Mindfulness, relaxation and mental t’ai chi

Mindfulness is, in essence, nothing more complicated that relaxing the mind. But first, take a moment now to relax a part of the body, maybe an arm or a leg.
What was the process you went through to do that?

Initially, I imagine you turned your attention towards your arm or leg; you then, perhaps, became more aware of the sensations in that part of the body; and then the critical action to relax would have been some kind of release and letting go, maybe preceded by a tensing of the muscles to exaggerate that feeling of release.

Mindfulness is more or less the same process of relaxation but focussed on the mind rather than the body. The similarities are so strong that by just relaxing the body, for example with a body scan, we can find that we have also ended up with a much more relaxed mind.

Relaxing the body isn’t always an easy, instant and straightforward thing to do. If there is agitation, pain or restlessness in the body then it will take more time to initiate a state of relaxation. Relaxation of the mind can seem to be more difficult to achieve than relaxing the body because our minds are often in such a state of habitual restless agitation.

Relaxation of the mind therefore takes time and requires patience, and because we don’t always get results as quickly as we would expect or hope for, we can be tempted to think the relaxation process, that seems to work well for the body, isn’t going to work for the mind. We can then give up and abandon the simple approach of relaxation and search instead for a more sophisticated, complicated or esoteric system of meditation or spiritual practise, or decide that true lasting mental relaxation is only for a special few monks and gurus and just not a realistic goal for someone leading a busy life.

The challenge of relaxing the mind is to be patient and allow time for the effects to slowly percolate into our inner experience. Mindfulness starts the instant we have the intent to be more aware in the present moment, but the effects of relaxation that this brings can take much longer.

At the beginning of a mindfulness session it can be quite frustrating as we see how much our mind wanders, but by the end, more often that not, we are experiencing the mental relaxation that mindfulness brings. So at the start of a session be particularly patient and don’t expect immediate results; surrender to the fact that a good portion of time at the beginning may well be just noticing how much our mind is wandering. This is not wasting time, or doing it wrong; it is a necessary part of the process of gradually and gently allowing the relaxation response to manifest in the mind.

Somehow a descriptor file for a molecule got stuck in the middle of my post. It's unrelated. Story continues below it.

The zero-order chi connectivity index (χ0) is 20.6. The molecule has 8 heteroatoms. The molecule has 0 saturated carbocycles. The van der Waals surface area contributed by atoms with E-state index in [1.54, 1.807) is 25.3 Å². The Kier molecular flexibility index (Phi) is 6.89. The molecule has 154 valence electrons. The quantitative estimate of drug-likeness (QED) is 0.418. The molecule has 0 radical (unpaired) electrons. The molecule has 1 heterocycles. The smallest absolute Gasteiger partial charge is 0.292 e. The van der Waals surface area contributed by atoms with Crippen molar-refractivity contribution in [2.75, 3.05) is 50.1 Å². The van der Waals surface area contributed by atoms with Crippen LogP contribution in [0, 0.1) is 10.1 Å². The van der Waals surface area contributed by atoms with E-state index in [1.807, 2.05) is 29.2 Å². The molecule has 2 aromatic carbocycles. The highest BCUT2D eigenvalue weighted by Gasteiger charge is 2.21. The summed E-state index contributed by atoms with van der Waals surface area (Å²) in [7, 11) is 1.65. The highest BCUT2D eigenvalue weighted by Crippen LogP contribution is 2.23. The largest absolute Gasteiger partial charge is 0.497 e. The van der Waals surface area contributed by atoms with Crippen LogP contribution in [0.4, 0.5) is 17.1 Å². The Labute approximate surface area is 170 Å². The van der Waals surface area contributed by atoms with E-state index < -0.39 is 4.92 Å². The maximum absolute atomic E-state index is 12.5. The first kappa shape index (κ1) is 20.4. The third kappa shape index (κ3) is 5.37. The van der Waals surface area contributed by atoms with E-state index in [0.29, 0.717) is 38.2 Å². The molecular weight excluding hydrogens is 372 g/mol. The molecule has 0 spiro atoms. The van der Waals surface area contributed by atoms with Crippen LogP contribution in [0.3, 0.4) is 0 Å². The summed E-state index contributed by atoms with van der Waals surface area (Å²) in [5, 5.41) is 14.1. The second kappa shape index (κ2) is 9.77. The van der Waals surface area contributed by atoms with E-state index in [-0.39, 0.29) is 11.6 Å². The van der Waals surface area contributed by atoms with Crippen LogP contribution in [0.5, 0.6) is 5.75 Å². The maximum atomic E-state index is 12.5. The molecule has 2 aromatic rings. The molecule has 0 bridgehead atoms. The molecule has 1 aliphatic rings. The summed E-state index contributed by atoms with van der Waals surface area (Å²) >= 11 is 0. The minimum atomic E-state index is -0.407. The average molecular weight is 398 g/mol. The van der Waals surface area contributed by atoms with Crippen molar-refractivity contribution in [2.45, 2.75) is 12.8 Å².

And remember, having no thoughts is never the aim of mindfulness. Relaxation and stillness are not synonymous; we can be tense or relaxed when we are still and we we can be tense or relaxed in motion. To be relaxed mentally does not require us to be still or silent in the mind, just as physical relaxation doesn’t require us to be perfectly immobile.

T’ai chi is mindful, aware and attentive movement. Muscles are engaged that are needed to produce the movement but the rest of the body is relaxed and the movement is graceful and flowing; a sense of poise and effortless accompanies the movement. So too with our thoughts within a mindful state: the movement of thought is still welcome and with awareness and attention of these thoughts, they too can become graceful and flowing and take place within a mind that is relaxed and at ease.

So be patient with the mind, relaxation will come and it will come through the simple practise of mindfulness. Don’t expect quick results and don’t try to empty, quiet nor still the mind. Be attentive to your thoughts, welcome them, allow them to flow and in time, notice how the quality of your thoughts gradually changes and becomes more graceful, more effortless, more creative and enjoy the flowing movement of your thoughts through a relaxed and contented mind.

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